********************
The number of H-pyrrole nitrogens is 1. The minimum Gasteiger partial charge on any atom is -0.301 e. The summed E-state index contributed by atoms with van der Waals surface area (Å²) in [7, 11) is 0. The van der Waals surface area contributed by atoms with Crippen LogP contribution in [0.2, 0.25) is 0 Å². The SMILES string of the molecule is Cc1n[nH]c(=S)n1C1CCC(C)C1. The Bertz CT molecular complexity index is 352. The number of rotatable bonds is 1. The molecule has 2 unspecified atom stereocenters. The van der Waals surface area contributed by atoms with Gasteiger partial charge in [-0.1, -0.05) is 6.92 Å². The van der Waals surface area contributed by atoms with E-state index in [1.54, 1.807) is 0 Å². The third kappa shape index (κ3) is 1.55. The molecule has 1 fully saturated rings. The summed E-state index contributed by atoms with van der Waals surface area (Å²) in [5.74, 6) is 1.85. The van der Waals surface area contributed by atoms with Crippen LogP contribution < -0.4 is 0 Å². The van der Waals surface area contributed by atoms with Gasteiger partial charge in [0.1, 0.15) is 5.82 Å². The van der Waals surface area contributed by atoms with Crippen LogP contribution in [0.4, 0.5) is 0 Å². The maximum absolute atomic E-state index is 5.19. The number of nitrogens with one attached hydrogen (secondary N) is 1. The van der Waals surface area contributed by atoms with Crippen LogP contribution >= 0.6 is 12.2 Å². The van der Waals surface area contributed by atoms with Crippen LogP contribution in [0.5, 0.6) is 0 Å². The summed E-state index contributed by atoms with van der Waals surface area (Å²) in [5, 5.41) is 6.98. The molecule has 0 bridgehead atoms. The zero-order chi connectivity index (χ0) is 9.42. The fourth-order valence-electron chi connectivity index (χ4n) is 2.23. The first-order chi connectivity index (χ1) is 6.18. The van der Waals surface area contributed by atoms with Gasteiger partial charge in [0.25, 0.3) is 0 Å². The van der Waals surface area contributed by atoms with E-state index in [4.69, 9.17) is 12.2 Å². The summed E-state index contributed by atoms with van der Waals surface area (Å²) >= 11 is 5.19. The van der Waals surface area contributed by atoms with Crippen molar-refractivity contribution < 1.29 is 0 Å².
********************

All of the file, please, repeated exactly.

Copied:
The number of H-pyrrole nitrogens is 1. The minimum Gasteiger partial charge on any atom is -0.301 e. The summed E-state index contributed by atoms with van der Waals surface area (Å²) in [7, 11) is 0. The van der Waals surface area contributed by atoms with Crippen LogP contribution in [0.2, 0.25) is 0 Å². The SMILES string of the molecule is Cc1n[nH]c(=S)n1C1CCC(C)C1. The Bertz CT molecular complexity index is 352. The number of rotatable bonds is 1. The molecule has 2 unspecified atom stereocenters. The van der Waals surface area contributed by atoms with Gasteiger partial charge in [-0.1, -0.05) is 6.92 Å². The van der Waals surface area contributed by atoms with E-state index in [1.54, 1.807) is 0 Å². The third kappa shape index (κ3) is 1.55. The molecule has 1 fully saturated rings. The summed E-state index contributed by atoms with van der Waals surface area (Å²) in [5.74, 6) is 1.85. The van der Waals surface area contributed by atoms with Crippen LogP contribution < -0.4 is 0 Å². The van der Waals surface area contributed by atoms with Gasteiger partial charge in [0.1, 0.15) is 5.82 Å². The van der Waals surface area contributed by atoms with Crippen LogP contribution in [0.4, 0.5) is 0 Å². The maximum absolute atomic E-state index is 5.19. The number of nitrogens with one attached hydrogen (secondary N) is 1. The van der Waals surface area contributed by atoms with Crippen LogP contribution >= 0.6 is 12.2 Å². The van der Waals surface area contributed by atoms with Crippen LogP contribution in [0.5, 0.6) is 0 Å². The summed E-state index contributed by atoms with van der Waals surface area (Å²) in [5, 5.41) is 6.98. The molecule has 0 bridgehead atoms. The zero-order chi connectivity index (χ0) is 9.42. The fourth-order valence-electron chi connectivity index (χ4n) is 2.23. The first-order chi connectivity index (χ1) is 6.18. The van der Waals surface area contributed by atoms with Gasteiger partial charge in [0.25, 0.3) is 0 Å². The van der Waals surface area contributed by atoms with E-state index in [4.69, 9.17) is 12.2 Å². The summed E-state index contributed by atoms with van der Waals surface area (Å²) >= 11 is 5.19. The van der Waals surface area contributed by atoms with Crippen molar-refractivity contribution < 1.29 is 0 Å².